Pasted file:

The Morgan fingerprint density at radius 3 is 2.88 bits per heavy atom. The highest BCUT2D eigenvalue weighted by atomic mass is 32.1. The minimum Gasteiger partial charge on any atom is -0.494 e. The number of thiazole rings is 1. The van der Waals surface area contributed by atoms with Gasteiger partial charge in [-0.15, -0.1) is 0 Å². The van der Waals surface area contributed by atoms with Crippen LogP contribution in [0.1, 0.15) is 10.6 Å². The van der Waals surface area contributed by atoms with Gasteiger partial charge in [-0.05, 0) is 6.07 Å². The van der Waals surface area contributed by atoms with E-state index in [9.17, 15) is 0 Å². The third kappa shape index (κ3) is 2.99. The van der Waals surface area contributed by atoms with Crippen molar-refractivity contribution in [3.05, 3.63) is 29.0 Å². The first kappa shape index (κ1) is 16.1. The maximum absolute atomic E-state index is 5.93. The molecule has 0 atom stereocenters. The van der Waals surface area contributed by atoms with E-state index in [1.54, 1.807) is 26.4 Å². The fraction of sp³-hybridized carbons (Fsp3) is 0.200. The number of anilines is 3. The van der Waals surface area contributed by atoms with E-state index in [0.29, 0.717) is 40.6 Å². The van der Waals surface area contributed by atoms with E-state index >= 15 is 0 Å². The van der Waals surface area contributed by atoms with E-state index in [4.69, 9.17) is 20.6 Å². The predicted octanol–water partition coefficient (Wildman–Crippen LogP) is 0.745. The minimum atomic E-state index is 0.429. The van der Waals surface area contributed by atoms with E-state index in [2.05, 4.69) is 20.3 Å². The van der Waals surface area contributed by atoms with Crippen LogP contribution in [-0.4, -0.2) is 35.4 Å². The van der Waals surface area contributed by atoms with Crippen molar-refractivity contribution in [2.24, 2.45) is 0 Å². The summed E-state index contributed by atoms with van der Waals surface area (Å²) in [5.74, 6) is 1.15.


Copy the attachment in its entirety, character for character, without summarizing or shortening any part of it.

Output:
The Morgan fingerprint density at radius 3 is 2.88 bits per heavy atom. The highest BCUT2D eigenvalue weighted by atomic mass is 32.1. The minimum Gasteiger partial charge on any atom is -0.494 e. The number of thiazole rings is 1. The van der Waals surface area contributed by atoms with Gasteiger partial charge in [-0.15, -0.1) is 0 Å². The van der Waals surface area contributed by atoms with Crippen LogP contribution in [0.1, 0.15) is 10.6 Å². The van der Waals surface area contributed by atoms with Gasteiger partial charge in [-0.05, 0) is 6.07 Å². The van der Waals surface area contributed by atoms with E-state index in [9.17, 15) is 0 Å². The third kappa shape index (κ3) is 2.99. The van der Waals surface area contributed by atoms with Crippen molar-refractivity contribution in [3.05, 3.63) is 29.0 Å². The first kappa shape index (κ1) is 16.1. The maximum absolute atomic E-state index is 5.93. The molecule has 0 atom stereocenters. The van der Waals surface area contributed by atoms with E-state index in [1.54, 1.807) is 26.4 Å². The fraction of sp³-hybridized carbons (Fsp3) is 0.200. The number of anilines is 3. The van der Waals surface area contributed by atoms with E-state index in [0.29, 0.717) is 40.6 Å². The van der Waals surface area contributed by atoms with E-state index >= 15 is 0 Å². The van der Waals surface area contributed by atoms with E-state index in [4.69, 9.17) is 20.6 Å². The predicted octanol–water partition coefficient (Wildman–Crippen LogP) is 0.745. The minimum atomic E-state index is 0.429. The van der Waals surface area contributed by atoms with E-state index in [2.05, 4.69) is 20.3 Å². The van der Waals surface area contributed by atoms with Crippen LogP contribution in [-0.4, -0.2) is 35.4 Å². The van der Waals surface area contributed by atoms with Crippen molar-refractivity contribution in [2.24, 2.45) is 0 Å². The summed E-state index contributed by atoms with van der Waals surface area (Å²) in [5.74, 6) is 1.15.